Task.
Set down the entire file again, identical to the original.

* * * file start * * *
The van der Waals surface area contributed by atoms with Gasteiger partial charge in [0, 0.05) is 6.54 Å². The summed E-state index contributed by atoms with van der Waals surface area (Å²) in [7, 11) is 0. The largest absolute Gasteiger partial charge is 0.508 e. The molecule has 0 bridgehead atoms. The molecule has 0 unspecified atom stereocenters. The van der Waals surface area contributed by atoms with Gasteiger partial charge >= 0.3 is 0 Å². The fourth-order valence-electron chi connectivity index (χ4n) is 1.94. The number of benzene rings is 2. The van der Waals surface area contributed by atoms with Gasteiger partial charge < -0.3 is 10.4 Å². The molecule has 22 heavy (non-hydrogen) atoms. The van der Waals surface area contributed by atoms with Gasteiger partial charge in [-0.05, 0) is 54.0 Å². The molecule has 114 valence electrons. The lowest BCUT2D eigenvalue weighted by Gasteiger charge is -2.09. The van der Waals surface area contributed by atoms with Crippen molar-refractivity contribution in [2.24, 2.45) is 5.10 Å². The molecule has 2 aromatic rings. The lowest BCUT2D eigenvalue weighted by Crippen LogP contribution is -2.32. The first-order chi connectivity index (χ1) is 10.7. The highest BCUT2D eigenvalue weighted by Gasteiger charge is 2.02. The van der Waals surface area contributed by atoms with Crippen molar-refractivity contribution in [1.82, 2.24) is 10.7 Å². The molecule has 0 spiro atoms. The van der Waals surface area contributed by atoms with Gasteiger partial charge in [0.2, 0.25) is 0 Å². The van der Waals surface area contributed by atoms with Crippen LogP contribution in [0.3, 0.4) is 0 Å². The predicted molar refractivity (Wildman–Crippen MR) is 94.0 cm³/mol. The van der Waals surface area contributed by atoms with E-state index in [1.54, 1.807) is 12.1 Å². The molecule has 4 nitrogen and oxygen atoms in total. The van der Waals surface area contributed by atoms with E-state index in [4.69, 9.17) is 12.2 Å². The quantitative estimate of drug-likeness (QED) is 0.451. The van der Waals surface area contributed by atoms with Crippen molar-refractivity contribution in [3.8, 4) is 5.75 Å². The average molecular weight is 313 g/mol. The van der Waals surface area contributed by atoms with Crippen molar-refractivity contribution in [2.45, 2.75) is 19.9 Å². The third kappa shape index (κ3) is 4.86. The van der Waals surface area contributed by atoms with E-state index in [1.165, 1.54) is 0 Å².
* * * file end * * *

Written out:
The van der Waals surface area contributed by atoms with Gasteiger partial charge in [0, 0.05) is 6.54 Å². The summed E-state index contributed by atoms with van der Waals surface area (Å²) in [7, 11) is 0. The largest absolute Gasteiger partial charge is 0.508 e. The molecule has 0 bridgehead atoms. The molecule has 0 unspecified atom stereocenters. The van der Waals surface area contributed by atoms with Gasteiger partial charge >= 0.3 is 0 Å². The fourth-order valence-electron chi connectivity index (χ4n) is 1.94. The number of benzene rings is 2. The van der Waals surface area contributed by atoms with Gasteiger partial charge < -0.3 is 10.4 Å². The molecule has 22 heavy (non-hydrogen) atoms. The van der Waals surface area contributed by atoms with Gasteiger partial charge in [-0.05, 0) is 54.0 Å². The molecule has 114 valence electrons. The lowest BCUT2D eigenvalue weighted by Gasteiger charge is -2.09. The van der Waals surface area contributed by atoms with Crippen molar-refractivity contribution in [2.24, 2.45) is 5.10 Å². The molecule has 2 aromatic rings. The lowest BCUT2D eigenvalue weighted by Crippen LogP contribution is -2.32. The first-order chi connectivity index (χ1) is 10.7. The highest BCUT2D eigenvalue weighted by Gasteiger charge is 2.02. The van der Waals surface area contributed by atoms with Crippen molar-refractivity contribution in [1.82, 2.24) is 10.7 Å². The molecule has 0 spiro atoms. The van der Waals surface area contributed by atoms with Gasteiger partial charge in [0.2, 0.25) is 0 Å². The van der Waals surface area contributed by atoms with Crippen LogP contribution in [0.3, 0.4) is 0 Å². The predicted molar refractivity (Wildman–Crippen MR) is 94.0 cm³/mol. The van der Waals surface area contributed by atoms with E-state index in [1.54, 1.807) is 12.1 Å². The molecule has 4 nitrogen and oxygen atoms in total. The van der Waals surface area contributed by atoms with E-state index in [4.69, 9.17) is 12.2 Å². The quantitative estimate of drug-likeness (QED) is 0.451. The van der Waals surface area contributed by atoms with Crippen molar-refractivity contribution in [3.8, 4) is 5.75 Å². The average molecular weight is 313 g/mol. The van der Waals surface area contributed by atoms with Crippen molar-refractivity contribution in [2.45, 2.75) is 19.9 Å². The third kappa shape index (κ3) is 4.86. The van der Waals surface area contributed by atoms with E-state index in [1.165, 1.54) is 0 Å².